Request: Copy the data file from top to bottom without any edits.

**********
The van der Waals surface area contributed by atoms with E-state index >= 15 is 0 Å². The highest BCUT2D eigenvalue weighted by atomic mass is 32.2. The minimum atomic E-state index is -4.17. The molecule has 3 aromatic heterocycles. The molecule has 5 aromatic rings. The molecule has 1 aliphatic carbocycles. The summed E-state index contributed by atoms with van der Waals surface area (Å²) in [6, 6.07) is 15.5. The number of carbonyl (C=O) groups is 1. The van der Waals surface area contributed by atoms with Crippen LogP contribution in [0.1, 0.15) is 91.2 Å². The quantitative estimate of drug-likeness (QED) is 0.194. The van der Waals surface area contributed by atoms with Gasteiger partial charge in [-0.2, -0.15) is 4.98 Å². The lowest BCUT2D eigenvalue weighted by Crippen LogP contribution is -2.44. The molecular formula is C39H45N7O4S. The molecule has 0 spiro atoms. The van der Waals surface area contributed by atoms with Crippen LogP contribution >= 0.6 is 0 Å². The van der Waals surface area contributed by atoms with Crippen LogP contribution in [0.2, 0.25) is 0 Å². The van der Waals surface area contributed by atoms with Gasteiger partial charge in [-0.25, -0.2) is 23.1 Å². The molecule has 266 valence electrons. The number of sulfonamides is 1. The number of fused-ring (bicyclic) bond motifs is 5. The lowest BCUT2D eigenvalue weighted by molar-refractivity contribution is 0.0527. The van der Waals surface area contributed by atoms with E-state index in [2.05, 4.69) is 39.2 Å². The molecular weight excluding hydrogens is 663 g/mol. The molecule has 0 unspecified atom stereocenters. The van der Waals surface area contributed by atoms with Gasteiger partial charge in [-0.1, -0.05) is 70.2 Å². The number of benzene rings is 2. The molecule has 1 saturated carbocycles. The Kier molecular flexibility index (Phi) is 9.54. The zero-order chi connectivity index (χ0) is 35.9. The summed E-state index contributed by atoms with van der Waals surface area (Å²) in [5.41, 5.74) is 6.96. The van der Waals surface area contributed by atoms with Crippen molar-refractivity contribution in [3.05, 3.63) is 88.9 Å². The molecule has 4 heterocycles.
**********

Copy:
The van der Waals surface area contributed by atoms with E-state index >= 15 is 0 Å². The highest BCUT2D eigenvalue weighted by atomic mass is 32.2. The minimum atomic E-state index is -4.17. The molecule has 3 aromatic heterocycles. The molecule has 5 aromatic rings. The molecule has 1 aliphatic carbocycles. The summed E-state index contributed by atoms with van der Waals surface area (Å²) in [6, 6.07) is 15.5. The number of carbonyl (C=O) groups is 1. The van der Waals surface area contributed by atoms with Crippen LogP contribution in [0.1, 0.15) is 91.2 Å². The quantitative estimate of drug-likeness (QED) is 0.194. The van der Waals surface area contributed by atoms with Gasteiger partial charge in [-0.2, -0.15) is 4.98 Å². The lowest BCUT2D eigenvalue weighted by Crippen LogP contribution is -2.44. The molecular formula is C39H45N7O4S. The molecule has 0 spiro atoms. The van der Waals surface area contributed by atoms with Crippen LogP contribution >= 0.6 is 0 Å². The van der Waals surface area contributed by atoms with Crippen LogP contribution in [0.2, 0.25) is 0 Å². The van der Waals surface area contributed by atoms with Gasteiger partial charge in [-0.25, -0.2) is 23.1 Å². The molecule has 266 valence electrons. The number of sulfonamides is 1. The number of fused-ring (bicyclic) bond motifs is 5. The lowest BCUT2D eigenvalue weighted by molar-refractivity contribution is 0.0527. The van der Waals surface area contributed by atoms with E-state index in [2.05, 4.69) is 39.2 Å². The molecular weight excluding hydrogens is 663 g/mol. The molecule has 0 unspecified atom stereocenters. The van der Waals surface area contributed by atoms with Gasteiger partial charge in [-0.1, -0.05) is 70.2 Å². The number of benzene rings is 2. The molecule has 1 saturated carbocycles. The Kier molecular flexibility index (Phi) is 9.54. The zero-order chi connectivity index (χ0) is 35.9. The summed E-state index contributed by atoms with van der Waals surface area (Å²) in [5.41, 5.74) is 6.96. The van der Waals surface area contributed by atoms with Crippen molar-refractivity contribution in [3.05, 3.63) is 88.9 Å². The molecule has 4 heterocycles.